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A celebration of the bizarre, live from Los Angeles.

From the department of 10 minute reviews...

Last night I saw The House of Sand and Fog, a textbook tragedy in that a good, honorable man's situation and human failings lead to his complete and total undoing. Ben Kingsley emerged so clearly as the protagonist - due both to his performance and the script - that it was almost tough to tolerate Jennifer Connely's character, who's a real fuck-up. Almost an antagonist--not the anti-hero that I think (?) was the script's intention. Connely herself gave a good performance, but her character simply had more agency than it deserved. Her most sympathetic moment was her brief, spot-on revelation: "My father worked 30 years to pay off this house and it took me 8 months to fuck it up."

It's a very good movie, with one major flaw that almost derails the entire effort. The villain in the story is a philandering cop who abuses his badge and goes from Daddy dearest to deranged criminal in a week's time. His part is crucial, plot-wise, to get us into the tragic third act -- and sadly he's the weakest character in the script. That was a big problem for me, because it made me feel like I could see the man behind the curtain--the writer--who's not telling a true story of human suffering, but is actually a sadist who'll do whatever he can to make sure his audience suffers through his grueling plot machinations. As soon as I felt those machinations, I pulled back.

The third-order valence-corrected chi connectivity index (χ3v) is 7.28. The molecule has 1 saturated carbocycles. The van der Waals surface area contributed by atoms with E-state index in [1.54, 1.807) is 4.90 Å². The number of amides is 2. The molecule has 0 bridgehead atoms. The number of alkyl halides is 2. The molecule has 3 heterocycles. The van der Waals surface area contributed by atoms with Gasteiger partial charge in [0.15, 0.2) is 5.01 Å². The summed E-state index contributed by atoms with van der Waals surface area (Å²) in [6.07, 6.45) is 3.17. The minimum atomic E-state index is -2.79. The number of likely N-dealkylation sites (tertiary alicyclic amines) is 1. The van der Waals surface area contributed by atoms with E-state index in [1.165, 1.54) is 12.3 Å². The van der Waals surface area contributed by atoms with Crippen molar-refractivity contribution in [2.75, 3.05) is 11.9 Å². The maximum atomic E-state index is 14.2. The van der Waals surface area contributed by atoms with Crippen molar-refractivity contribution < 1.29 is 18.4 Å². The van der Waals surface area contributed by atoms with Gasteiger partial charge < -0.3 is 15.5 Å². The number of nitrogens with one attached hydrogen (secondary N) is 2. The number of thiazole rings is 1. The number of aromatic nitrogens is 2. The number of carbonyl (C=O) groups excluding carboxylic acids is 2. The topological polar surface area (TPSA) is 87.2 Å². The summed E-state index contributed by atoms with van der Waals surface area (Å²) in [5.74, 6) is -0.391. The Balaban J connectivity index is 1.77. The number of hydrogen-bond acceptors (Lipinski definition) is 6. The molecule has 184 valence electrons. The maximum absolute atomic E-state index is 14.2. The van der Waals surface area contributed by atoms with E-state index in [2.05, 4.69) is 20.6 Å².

But maybe it's odd to demand that your tragedies be realistic. The Greek tragedies are very telegraphic, and though they never made me weep, I think they were supposed to have that effect on the Greeks--that's "catharsis," right? But actually, I'd have to go back and read them, because it could be that while they're highly stylistic, from a human behavior point of view they're very precise.

And The House of Sand and Fog clearly worked as a tragedy for many in the audience. A woman two rows ahead was openly sobbing, leaning on her boyfriend's shoulder, her hair mussed and her shoulders shaking. I *was* in low-blood sugar mode, it should be pointed out, which does put a chill on my empathetic abilities - and still I did shed a tear or two. But I tend to be a wailer, and I wasn't anywhere near it.

It was also an invested crowd. The theatre was barely a mile from the L.A. neighborhood that has the largest concentration of expat Iranians in the United States--all people who fled from the Shah as did the story's protagonist.

The third act holds one of the most arresting sequences I've seen in a movie in the last year -- right up there with the Pipping singing/Feromere (sp?) sequence in the new LOTR.


posted by Sara 2:07:00 PM
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